UMAT myths

1. “You cannot prepare for a test like the UMAT”

ACER does not support preparation because they say that the UMAT is not based on a particular body of knowledge and therefore no preparation or very minimal preparation is sufficient as the test  measures skills acquired over time. Most psychometric and personality tests –  like the UMAT rely on the fact that candidates do not prepare (ie. ‘an even playing field’), which is why preparation if often discouraged.

While the questions that arise in each year’s UMAT cannot be predicted. Most of the questions use similar methods or ‘tricks’ in order to solve them. This is where preparation can be very valuable. Any opportunity to practice the types of questions you will receive in the actual exam will help you become faster and more efficient at answering UMAT style questions – especially since you are under a time limit.

2. “I am a top student at school, so I will do well in the UMAT

ACER states that the UMAT tests “general skills and abilities developed over the course of your education and life experience”. In order to succeed in the UMAT candidates will need to employ strategies, critical thinking and logical analysis that are not used in any of their usual academic studies. Students need to practice these skills instead of resting on their laurels.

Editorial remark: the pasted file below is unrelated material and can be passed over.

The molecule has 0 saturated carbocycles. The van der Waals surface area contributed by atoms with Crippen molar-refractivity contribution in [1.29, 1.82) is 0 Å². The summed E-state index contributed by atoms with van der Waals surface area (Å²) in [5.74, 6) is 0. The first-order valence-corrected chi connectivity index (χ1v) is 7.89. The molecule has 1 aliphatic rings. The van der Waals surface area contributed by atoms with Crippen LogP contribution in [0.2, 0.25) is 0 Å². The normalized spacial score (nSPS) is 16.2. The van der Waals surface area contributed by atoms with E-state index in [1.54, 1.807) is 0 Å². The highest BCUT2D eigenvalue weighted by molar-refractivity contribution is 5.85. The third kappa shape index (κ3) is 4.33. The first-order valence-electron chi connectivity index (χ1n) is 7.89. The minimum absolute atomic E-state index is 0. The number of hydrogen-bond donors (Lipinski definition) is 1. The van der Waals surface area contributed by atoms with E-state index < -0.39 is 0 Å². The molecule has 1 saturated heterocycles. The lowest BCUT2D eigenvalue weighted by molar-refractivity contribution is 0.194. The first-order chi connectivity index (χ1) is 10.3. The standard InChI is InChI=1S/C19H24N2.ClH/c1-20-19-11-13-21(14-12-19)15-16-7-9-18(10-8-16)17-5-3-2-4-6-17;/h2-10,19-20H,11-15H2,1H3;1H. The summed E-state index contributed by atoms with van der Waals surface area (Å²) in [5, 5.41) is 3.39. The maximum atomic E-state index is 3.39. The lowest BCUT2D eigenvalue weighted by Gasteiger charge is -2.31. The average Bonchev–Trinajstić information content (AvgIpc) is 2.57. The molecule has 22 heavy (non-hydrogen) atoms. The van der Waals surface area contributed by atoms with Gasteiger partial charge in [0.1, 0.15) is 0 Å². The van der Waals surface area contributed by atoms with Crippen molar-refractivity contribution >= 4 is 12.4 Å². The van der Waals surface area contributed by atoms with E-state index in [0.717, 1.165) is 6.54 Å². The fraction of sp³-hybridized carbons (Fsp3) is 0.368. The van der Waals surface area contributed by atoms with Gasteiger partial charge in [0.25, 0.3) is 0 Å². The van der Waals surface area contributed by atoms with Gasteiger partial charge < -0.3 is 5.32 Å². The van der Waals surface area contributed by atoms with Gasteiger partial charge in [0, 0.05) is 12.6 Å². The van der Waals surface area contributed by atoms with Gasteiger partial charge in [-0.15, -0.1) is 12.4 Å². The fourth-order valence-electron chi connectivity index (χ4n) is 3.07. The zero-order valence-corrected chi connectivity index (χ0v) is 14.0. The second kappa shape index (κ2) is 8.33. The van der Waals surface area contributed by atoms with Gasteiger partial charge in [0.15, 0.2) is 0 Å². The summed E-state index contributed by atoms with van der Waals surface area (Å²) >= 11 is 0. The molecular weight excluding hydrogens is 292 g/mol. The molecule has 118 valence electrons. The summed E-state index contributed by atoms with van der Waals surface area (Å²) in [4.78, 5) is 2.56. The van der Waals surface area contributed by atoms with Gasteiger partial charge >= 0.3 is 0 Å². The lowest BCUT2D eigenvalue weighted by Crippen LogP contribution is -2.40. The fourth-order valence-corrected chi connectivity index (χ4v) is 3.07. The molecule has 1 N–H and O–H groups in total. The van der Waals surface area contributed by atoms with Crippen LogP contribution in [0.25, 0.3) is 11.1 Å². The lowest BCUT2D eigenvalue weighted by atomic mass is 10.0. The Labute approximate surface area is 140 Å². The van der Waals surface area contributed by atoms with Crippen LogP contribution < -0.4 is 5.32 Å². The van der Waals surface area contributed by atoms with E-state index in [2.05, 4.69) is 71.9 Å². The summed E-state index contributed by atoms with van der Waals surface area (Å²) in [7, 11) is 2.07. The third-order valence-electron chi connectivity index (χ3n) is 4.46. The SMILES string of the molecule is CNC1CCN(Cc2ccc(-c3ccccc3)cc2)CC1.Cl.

3. “The UMAT doesn’t matter; it’s not that important”

The UMAT does matter, however its significance is often underestimated by many students. The UMAT accounts for a whole third of the selection criteria for entry into Medicine or Health Science courses (next to the ATAR and the interview) and determines whether or not students receive an interview offer. Without top UMAT scores, students will not be considered for most undergraduate Medicine and health science courses in Australia and New Zealand.

4. “UMAT refers to medical and scientific concepts and terms”

The UMAT has no required knowledge (unlike the GAMSAT). Subjects studied at school or University will not help you with the UMAT unless they involve critical thinking or logical reasoning as this will help you enhance your skills. The UMAT bases their questions on everyday examples and it is the interpretation and analysis that is important, not the content.

5. “Universities will know if I do a preparation course, it might jeopardise my position”

The only way that a University will know if you did a preparation course is if you tell them yourself. Good quality preparation courses will have their student’s records protected under privacy policies and laws.

6. “Universities will know if I do interview training, it might affect my score”

The only way that and interviewer will know that you have done an interview preparation course is if you spill out the same generic answers that students are told to say at all interview training courses. The purpose of an interview training course is not to provide you with a script to follow in an interview, rather they provide you with the tools to help you not only answer questions originally and efficiently, but to also express yourself in a clear manner and to present yourself well.